Young was 17 when he was sent to Medomsley detention centre in County Durham. He'd already had a tough life — taken into care at two, sexually and physically abused by those who were meant to look after him — but this was something different. His experience of Medomsley in has shaped, or disfigured, his life ever since. He was convicted of receiving stolen property — a watch his brother had given him; the first he had owned. The police asked if he knew where it had come from.
The Sad Truths Behind the L.A. Party Scene That Took Down Bryan Singer
10 great British gay films | BFI
Last summer in Wisconsin, a mother came home to find her year-old son running up the stairs from their basement. He yelled that a man had broken into the house and raped him. A police officer apprehended Eugene Gross, who was 51 years old and H. Authorities later learned that the teenager had met Mr.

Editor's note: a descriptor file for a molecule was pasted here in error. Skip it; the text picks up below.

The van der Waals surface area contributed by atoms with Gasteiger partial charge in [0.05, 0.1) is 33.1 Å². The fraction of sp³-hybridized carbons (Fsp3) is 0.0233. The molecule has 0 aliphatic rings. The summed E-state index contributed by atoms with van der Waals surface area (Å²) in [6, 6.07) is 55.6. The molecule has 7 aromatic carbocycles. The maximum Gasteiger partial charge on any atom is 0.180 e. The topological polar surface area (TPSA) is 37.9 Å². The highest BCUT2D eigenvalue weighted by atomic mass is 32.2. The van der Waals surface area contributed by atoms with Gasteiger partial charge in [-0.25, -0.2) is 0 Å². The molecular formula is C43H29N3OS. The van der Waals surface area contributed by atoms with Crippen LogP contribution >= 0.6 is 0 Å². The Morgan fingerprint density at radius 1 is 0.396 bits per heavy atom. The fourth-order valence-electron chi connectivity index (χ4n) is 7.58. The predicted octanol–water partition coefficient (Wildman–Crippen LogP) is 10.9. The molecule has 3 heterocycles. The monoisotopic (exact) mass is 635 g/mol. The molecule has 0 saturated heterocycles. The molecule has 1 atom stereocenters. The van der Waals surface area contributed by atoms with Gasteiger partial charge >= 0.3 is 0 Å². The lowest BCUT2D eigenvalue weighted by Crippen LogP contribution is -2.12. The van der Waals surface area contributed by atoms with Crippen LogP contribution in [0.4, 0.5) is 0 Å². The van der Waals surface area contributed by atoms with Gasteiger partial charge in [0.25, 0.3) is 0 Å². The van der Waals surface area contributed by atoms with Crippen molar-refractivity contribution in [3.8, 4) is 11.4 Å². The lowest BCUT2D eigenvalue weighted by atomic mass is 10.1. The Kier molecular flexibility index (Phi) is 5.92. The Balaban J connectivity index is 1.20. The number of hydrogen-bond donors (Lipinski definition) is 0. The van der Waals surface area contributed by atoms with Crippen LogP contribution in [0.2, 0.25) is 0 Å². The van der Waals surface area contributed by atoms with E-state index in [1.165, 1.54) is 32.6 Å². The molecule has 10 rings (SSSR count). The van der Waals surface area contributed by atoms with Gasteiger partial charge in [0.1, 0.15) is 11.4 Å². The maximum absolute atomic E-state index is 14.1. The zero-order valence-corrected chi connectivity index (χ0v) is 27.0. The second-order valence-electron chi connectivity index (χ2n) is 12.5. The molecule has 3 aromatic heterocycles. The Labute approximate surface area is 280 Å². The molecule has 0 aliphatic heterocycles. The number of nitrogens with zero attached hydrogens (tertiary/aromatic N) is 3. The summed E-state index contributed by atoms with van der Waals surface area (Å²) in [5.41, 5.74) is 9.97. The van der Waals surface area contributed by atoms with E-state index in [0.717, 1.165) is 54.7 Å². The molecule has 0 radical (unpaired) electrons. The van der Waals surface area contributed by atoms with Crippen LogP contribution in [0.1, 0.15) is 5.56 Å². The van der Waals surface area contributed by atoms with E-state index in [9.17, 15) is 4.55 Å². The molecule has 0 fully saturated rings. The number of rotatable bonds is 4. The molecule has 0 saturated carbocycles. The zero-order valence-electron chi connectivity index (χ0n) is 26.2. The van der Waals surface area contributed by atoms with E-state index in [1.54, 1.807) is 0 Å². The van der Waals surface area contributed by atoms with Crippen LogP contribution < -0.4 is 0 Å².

A true horror story: The abuse of teenage boys in a detention centre
One year later, we're still here. Contributions from our readers are a crucial lifeline for The Stranger as we write our new future. We're calling up legislators, breaking down what's going on at Seattle City Hall, and covering the region's enduring arts scenes thanks to assistance from readers like you. If The Stranger is an essential part of your life, please make a one-time or recurring contribution today to ensure we're here to serve you tomorrow. J effrey Robert gets why queer people are pissed off.
O f all the secrets of war, there is one that is so well kept that it exists mostly as a rumour. It is usually denied by the perpetrator and his victim. Governments, aid agencies and human rights defenders at the UN barely acknowledge its possibility. Yet every now and then someone gathers the courage to tell of it. This is just what happened on an ordinary afternoon in the office of a kind and careful counsellor in Kampala, Uganda.